Trade shows are a great avenue to catch up with many manufacturer representatives all at once, but also with your vendors. Not to diminish the role of reps., but it is equally, if not more important to keep a direct relationship with key vendors’ personnel. It is reassuring for both parties to know who they are dealing with in person, know what’s going on and what’s in the pipeline for the next year or so.
When I go to trade shows, I make it a point to meet with the vendors I haven’t seen in a while in person. I typically set up a meeting time way ahead of the trade show so I can get prime time with my vendors, meaning I schedule a business dinner. I am found of dinner time because it is the end of the day, we are all tired and we are quick to share our day’s experience with one another. We also talk about business of course, but also about plans for our companies’ future. The mood is much lighter at night and I find it easier to relate on a personal level. Family is often discussed, laughs are shared and you get to see the human being hidden behind the business person and the title they hold.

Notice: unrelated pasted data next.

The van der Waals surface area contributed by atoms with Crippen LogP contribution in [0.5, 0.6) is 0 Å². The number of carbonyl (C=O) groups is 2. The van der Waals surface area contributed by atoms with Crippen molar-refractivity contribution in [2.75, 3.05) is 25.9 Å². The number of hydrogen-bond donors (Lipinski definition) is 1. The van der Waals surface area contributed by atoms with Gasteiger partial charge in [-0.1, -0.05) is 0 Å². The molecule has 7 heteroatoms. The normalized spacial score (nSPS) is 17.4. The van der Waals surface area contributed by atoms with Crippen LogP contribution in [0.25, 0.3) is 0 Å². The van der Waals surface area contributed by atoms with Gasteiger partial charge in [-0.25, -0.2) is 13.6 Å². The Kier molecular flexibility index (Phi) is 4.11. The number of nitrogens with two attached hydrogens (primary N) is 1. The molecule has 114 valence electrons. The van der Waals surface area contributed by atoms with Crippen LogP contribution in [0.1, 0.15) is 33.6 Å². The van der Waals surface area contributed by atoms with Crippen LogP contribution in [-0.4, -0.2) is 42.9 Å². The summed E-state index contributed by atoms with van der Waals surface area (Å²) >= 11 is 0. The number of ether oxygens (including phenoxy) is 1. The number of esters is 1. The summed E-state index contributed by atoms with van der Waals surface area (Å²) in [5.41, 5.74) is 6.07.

You can tell you have had a successful business dinner if the goodbyes are shared with mutual respect, firm handshakes and a smile. I know I nailed a business dinner when I manage to get a hug from a C-level executive or an invite to spend a weekend with their family.
- 10 Trade Show Dos (Part 7 of 10): Build Future Customer Equity (valerieatlarge.com)
- 10 Trade Show Dos (Part 5 of 10): Look Different Than The Rest (valerieatlarge.com)
- 10 Trade Show Dos (Part 4 of 10): Eat Often, Eat Light (valerieatlarge.com)